Polychronicon Ranulphi Higden maonachi Cestrensis; together with the English translations of John Trevisa and of an unknown writer of the fifteenth century.
Higden, Ranulf, d. 1364., Trevisa, John, tr. d. 1402., Caxton, William, ca. 1422-1491., Malverne, John, d 1415?, Babington, Churchill, ed. 1821-1889,, Lumby, J. Rawson ed. (Joseph Rawson), 1831-1895.

Capitulum tricesimum septimum.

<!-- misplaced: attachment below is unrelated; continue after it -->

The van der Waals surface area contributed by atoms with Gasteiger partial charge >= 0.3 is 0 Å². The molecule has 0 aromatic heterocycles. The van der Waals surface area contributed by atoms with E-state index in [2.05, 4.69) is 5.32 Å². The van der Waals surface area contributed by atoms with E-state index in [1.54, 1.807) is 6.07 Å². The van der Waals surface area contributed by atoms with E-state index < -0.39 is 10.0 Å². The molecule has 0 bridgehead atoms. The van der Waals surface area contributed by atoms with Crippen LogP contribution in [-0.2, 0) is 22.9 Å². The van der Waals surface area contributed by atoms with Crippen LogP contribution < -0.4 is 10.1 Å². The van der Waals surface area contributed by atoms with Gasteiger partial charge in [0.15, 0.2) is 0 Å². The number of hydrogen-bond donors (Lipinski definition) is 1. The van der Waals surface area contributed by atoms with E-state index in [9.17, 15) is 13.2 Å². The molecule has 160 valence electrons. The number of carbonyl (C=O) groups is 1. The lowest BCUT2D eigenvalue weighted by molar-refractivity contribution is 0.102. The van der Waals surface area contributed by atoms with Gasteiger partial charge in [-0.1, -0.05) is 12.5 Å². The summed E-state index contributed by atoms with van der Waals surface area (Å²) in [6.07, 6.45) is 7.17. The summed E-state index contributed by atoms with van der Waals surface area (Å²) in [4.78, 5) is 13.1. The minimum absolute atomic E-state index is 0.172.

PTHOLOMEUS Euergetes reignede in Egipte xxix. yere. The iunior Scipio, made too tymes consul, hade victory of the Numentanes in Speyne in a soore conflicte and batelle, whom the Romanes supposede to haue escapede raþer then to haue hade the victory of theyme. Then Scipio inquirede of a knyȝhte, Tiresus, citesynne of that cite taken, why that cite myȝhte not be geten afore, and why hit was geten by hym. The knyȝhte answerede and seide: "Concorde of the cite|synnes causede victory, and discorde destruccion." Petrus, capitulo 221o. Triphon intendenge to reigne thouȝhte to sle the yonge kynge Anthiocus, but he dredde Ionathas as the Page  133, vol.4 defensore of Anthiocus, wherefore he did sle firste Ionathas with his ij. sonnes, and after that Anthiochus his kynge; whiche reignede for hym in Asia. Symon, broþer to Ionathas, was electe in to the office of Ionathas, whiche made concorde with Demetrius in to the hate of Trifon. But Demetrius goen unto men of Medea for helpe that he myȝte expugne [folio 180b] Triphon, was taken of Arsax kynge of Persida, and sleyne afterwarde. After whom Anthiocus, his sonne, did reigne in Siria ix. yere, whiche made firste acorde with Symon, and pro|sewede Triphon fleenge by the costes of the see in to Anthio|chia; but this Anthiocus brake the conuention made with Symon afterwarde, and ordeynede Sendebeus to expugne the Iewery, whiche was ouercomme by the Iewes. Symon, go|uernoure of the Iewes, renewethe the conuencion made with the Spartanes, men of Lacedemonia, and with the Romanes, sendenge to the Romanes a schelde of golde of a ml talentes. Page  135, vol.4 And the concorde was made soe that Lucius, the consul of Rome, wrote to the regiones of the Este that thei scholde not do eny greuaunce to the Iewes. Petrus, 225. Ptholomeus, a gouernoure of Iherico, and son in lawe to Symon, callenge hym to a feste, did sle hym with his ij. sonnes. But an oþer son of the seide Symon, callede Hircanus in that he hade victory of the Hircannes, herenge this, occupiede Ierusalem, and folowede Ptholomeus. Neuerthelesse the seide son of Symon returnede from the sege, for cause that Ptholomeus hade sette his moder on the walles of the cite made redde with bloode, with ij. childer. Anthiochus Ponticus, kynge of Siria, besegede Ierusalem, wherefore Iohn Hircan open ij. of Page  137, vol.4 the grete purses and veselles that were abowte þe sepulcre of Dauid; whiche takenge from theym iij. ml talentes, ȝafe to Anthiocus iij.c. þat he scholde breke the sege, makenge with oþer talentes ȝiftes to the peple, that he myȝhte constreyn the murmur of þe peple in that wise. The seide Iohn bischoppe of Ierusalem hade victory of the Hircannes, and was con|federate to the Romanes. Orosius, libro quinto. A grete multitude of flees were in this tyme in Affrike, in so moche that thei destroyede corne, herbes, leves of trees, and frutes, whiche were drownede at laste in the see of Affrike. Whiche cariede to the brynke of the see did cause so pestilente a corrupcion that briddes and wylde bestes as innumerable diede þerby. Also lxxx. thowsande of the Romanes diede at Nu|midia, [folio 181a] at Cartago ij.c. ml, at the cite callede Utica xxxti ml of the Romanes lefte to kepe the cuntre. Cartago was edifiede ageyne by the commaundemente of the senate in the xxijti yere Page  139, vol.4 after the destruccion of hit, and mony citesynnes of Rome were hade to inhabite that cite. Anthiocus Trilius reignede in Siria and Asia xij. yere; and Iohn Hircan destroyede Samaria, whom Herode instorede after and callede hit Sebasten. Marcus Terrencius Varro, the philosophre and poete, were this tyme borne at Rome. Orosius, libro 5to, et Augustinus, libro 3o. The mownte callede Ethna in Sicille brente more then hit was wonte, in so moche þat hit brente the cite Catinense, and also the burdes of schippes nye to hit, and destroyede mony men thro the pestilente savoure of hit. Wherefore the senate of Rome releschede peple of the cite Catinense of theire tribute by ten yere folowenge.